Seat belt replacement and repairs
Please refer to the documents below.
Please refer to the document below.
Step 1: Complete a modification application form
Before you can commence any vehicle modifications that require approval you must complete a modification application - Light vehicle modification application form. We will assess your application and advise you whether you have been granted approval in principle to proceed.
Read the guidelines document below before proceeding to complete the online light vehicle modification form. The guidelines provide you with information in respect to your proposed modifications and refer to the relevant industry bulletins for light vehicle modifications.
Please note that you will receive a return email copy of your application once it has been submitted. If you wish to provide photographs or drawings to support your application, please send them via the email address on your response.
|Change of vehicle details: Change of engine and/or colour (Form E36)||Kb|
|Online Modification Application Light (Production) Vehicles (Guidelines)||Kb|
Step 4: Issue with a modification permit or another form of approval
If you vehicle passes the examination and you have paid the required fee, we will issue a modification permit or provide another form of approval guaranteeing that the modification conforms to the regulations.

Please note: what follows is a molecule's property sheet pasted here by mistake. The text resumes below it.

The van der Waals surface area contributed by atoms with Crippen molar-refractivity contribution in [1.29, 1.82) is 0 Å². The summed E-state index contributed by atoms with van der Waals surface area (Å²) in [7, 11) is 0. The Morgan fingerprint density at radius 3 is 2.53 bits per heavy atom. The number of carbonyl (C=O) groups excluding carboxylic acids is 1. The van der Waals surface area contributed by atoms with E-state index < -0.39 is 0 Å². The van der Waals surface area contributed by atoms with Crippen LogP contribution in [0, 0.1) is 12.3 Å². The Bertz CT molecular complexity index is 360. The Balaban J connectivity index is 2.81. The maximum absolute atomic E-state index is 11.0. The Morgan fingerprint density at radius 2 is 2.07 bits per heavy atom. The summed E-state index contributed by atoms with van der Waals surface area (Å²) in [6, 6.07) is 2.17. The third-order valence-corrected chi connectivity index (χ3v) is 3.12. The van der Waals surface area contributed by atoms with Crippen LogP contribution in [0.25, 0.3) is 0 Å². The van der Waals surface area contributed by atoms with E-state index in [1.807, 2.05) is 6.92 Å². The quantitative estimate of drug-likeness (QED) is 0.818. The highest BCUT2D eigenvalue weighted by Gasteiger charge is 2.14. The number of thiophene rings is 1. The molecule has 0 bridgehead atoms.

We recommend you keep these documents inside the vehicle, with copies in a safe place. These documents are proof that the vehicle is safe when used as the conditions on the permit dictate. When your vehicle is sold they must be given to the new owner.
It is also recommended that you discuss any modifications you have carried out or intend to make with your insurer, including those listed as modifications not requiring approval. Failure to do this could result in a subsequent insurance claim being denied.
Applicable legislation (modify a light vehicle)
Whatever the reason for a modification, the vehicle in question must conform to the following regulations and rules.
- Australian Design Rules.
- Road Traffic (Vehicles) Act 2012.
- Road Traffic (Vehicles) Regulations 2014.
Many minor vehicle modifications can be carried out without our approval. However, they must still comply with the relevant regulations.
|Department of Infrastructure and Regional Development: Australian Design Rules|
|State Law Publisher: Road Traffic (Vehicles) Act 2012|
Engineering or modification reports and certificates
Engineering and recognised signatories
The document below provides a list of persons who are recognised by the Department as able to issue engineering or modification reports or certificates for vehicles modified by themselves or under their personal supervision.
|IB-102R: Engineering and recognised signatories (Information Bulletin)||Kb|
Individually Constructed Vehicles (ICV)
What is an Individually Constructed Vehicle?